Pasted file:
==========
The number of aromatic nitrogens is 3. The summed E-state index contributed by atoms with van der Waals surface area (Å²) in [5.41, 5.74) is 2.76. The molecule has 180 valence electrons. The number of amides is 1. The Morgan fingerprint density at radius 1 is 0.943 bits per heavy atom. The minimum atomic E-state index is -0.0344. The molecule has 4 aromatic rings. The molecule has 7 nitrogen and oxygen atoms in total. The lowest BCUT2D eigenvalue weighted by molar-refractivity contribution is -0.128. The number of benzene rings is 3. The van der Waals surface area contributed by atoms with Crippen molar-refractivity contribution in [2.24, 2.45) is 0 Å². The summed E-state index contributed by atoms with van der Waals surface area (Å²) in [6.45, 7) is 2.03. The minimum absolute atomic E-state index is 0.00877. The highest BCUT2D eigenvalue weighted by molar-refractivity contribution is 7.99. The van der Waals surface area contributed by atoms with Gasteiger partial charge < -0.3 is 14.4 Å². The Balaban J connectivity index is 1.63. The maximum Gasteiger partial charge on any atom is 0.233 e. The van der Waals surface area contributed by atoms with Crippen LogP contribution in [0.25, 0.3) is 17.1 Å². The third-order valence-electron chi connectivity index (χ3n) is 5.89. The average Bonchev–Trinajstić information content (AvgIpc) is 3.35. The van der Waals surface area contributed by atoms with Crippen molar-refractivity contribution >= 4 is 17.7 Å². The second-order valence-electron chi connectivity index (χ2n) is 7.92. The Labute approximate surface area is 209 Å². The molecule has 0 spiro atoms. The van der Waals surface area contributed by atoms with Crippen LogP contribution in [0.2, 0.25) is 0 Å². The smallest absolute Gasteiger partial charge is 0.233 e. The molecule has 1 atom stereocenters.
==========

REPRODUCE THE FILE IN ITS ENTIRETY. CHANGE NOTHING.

The number of aromatic nitrogens is 3. The summed E-state index contributed by atoms with van der Waals surface area (Å²) in [5.41, 5.74) is 2.76. The molecule has 180 valence electrons. The number of amides is 1. The Morgan fingerprint density at radius 1 is 0.943 bits per heavy atom. The minimum atomic E-state index is -0.0344. The molecule has 4 aromatic rings. The molecule has 7 nitrogen and oxygen atoms in total. The lowest BCUT2D eigenvalue weighted by molar-refractivity contribution is -0.128. The number of benzene rings is 3. The van der Waals surface area contributed by atoms with Crippen molar-refractivity contribution in [2.24, 2.45) is 0 Å². The summed E-state index contributed by atoms with van der Waals surface area (Å²) in [6.45, 7) is 2.03. The minimum absolute atomic E-state index is 0.00877. The highest BCUT2D eigenvalue weighted by molar-refractivity contribution is 7.99. The van der Waals surface area contributed by atoms with Gasteiger partial charge < -0.3 is 14.4 Å². The Balaban J connectivity index is 1.63. The maximum Gasteiger partial charge on any atom is 0.233 e. The van der Waals surface area contributed by atoms with Crippen LogP contribution in [0.25, 0.3) is 17.1 Å². The third-order valence-electron chi connectivity index (χ3n) is 5.89. The average Bonchev–Trinajstić information content (AvgIpc) is 3.35. The van der Waals surface area contributed by atoms with Crippen molar-refractivity contribution >= 4 is 17.7 Å². The second-order valence-electron chi connectivity index (χ2n) is 7.92. The Labute approximate surface area is 209 Å². The molecule has 0 spiro atoms. The van der Waals surface area contributed by atoms with Crippen LogP contribution in [0.2, 0.25) is 0 Å². The smallest absolute Gasteiger partial charge is 0.233 e. The molecule has 1 atom stereocenters.